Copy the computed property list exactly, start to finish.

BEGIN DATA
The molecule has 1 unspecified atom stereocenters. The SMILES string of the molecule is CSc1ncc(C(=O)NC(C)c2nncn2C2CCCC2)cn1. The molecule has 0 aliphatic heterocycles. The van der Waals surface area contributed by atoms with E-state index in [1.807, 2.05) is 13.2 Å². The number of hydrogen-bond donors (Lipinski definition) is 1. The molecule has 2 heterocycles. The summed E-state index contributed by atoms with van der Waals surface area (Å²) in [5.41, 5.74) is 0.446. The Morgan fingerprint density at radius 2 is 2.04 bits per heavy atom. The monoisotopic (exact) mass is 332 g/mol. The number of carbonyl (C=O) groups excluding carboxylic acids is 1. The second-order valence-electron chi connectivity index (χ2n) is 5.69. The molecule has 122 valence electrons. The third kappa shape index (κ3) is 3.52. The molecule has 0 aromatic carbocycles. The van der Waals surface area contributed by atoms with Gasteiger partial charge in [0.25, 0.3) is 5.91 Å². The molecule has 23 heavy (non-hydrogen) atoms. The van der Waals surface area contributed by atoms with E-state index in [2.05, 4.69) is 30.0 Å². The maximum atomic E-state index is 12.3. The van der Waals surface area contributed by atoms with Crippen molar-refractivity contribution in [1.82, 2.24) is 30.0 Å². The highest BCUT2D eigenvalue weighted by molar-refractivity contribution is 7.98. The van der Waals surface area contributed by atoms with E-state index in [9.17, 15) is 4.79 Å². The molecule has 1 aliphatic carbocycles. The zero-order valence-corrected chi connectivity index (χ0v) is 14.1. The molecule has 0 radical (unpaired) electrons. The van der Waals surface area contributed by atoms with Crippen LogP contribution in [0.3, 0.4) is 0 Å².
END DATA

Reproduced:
The molecule has 1 unspecified atom stereocenters. The SMILES string of the molecule is CSc1ncc(C(=O)NC(C)c2nncn2C2CCCC2)cn1. The molecule has 0 aliphatic heterocycles. The van der Waals surface area contributed by atoms with E-state index in [1.807, 2.05) is 13.2 Å². The number of hydrogen-bond donors (Lipinski definition) is 1. The molecule has 2 heterocycles. The summed E-state index contributed by atoms with van der Waals surface area (Å²) in [5.41, 5.74) is 0.446. The Morgan fingerprint density at radius 2 is 2.04 bits per heavy atom. The monoisotopic (exact) mass is 332 g/mol. The number of carbonyl (C=O) groups excluding carboxylic acids is 1. The second-order valence-electron chi connectivity index (χ2n) is 5.69. The molecule has 122 valence electrons. The third kappa shape index (κ3) is 3.52. The molecule has 0 aromatic carbocycles. The van der Waals surface area contributed by atoms with Gasteiger partial charge in [0.25, 0.3) is 5.91 Å². The molecule has 23 heavy (non-hydrogen) atoms. The van der Waals surface area contributed by atoms with E-state index in [2.05, 4.69) is 30.0 Å². The maximum atomic E-state index is 12.3. The van der Waals surface area contributed by atoms with Crippen molar-refractivity contribution in [1.82, 2.24) is 30.0 Å². The highest BCUT2D eigenvalue weighted by molar-refractivity contribution is 7.98. The van der Waals surface area contributed by atoms with E-state index in [9.17, 15) is 4.79 Å². The molecule has 1 aliphatic carbocycles. The zero-order valence-corrected chi connectivity index (χ0v) is 14.1. The molecule has 0 radical (unpaired) electrons. The van der Waals surface area contributed by atoms with Crippen LogP contribution in [0.3, 0.4) is 0 Å².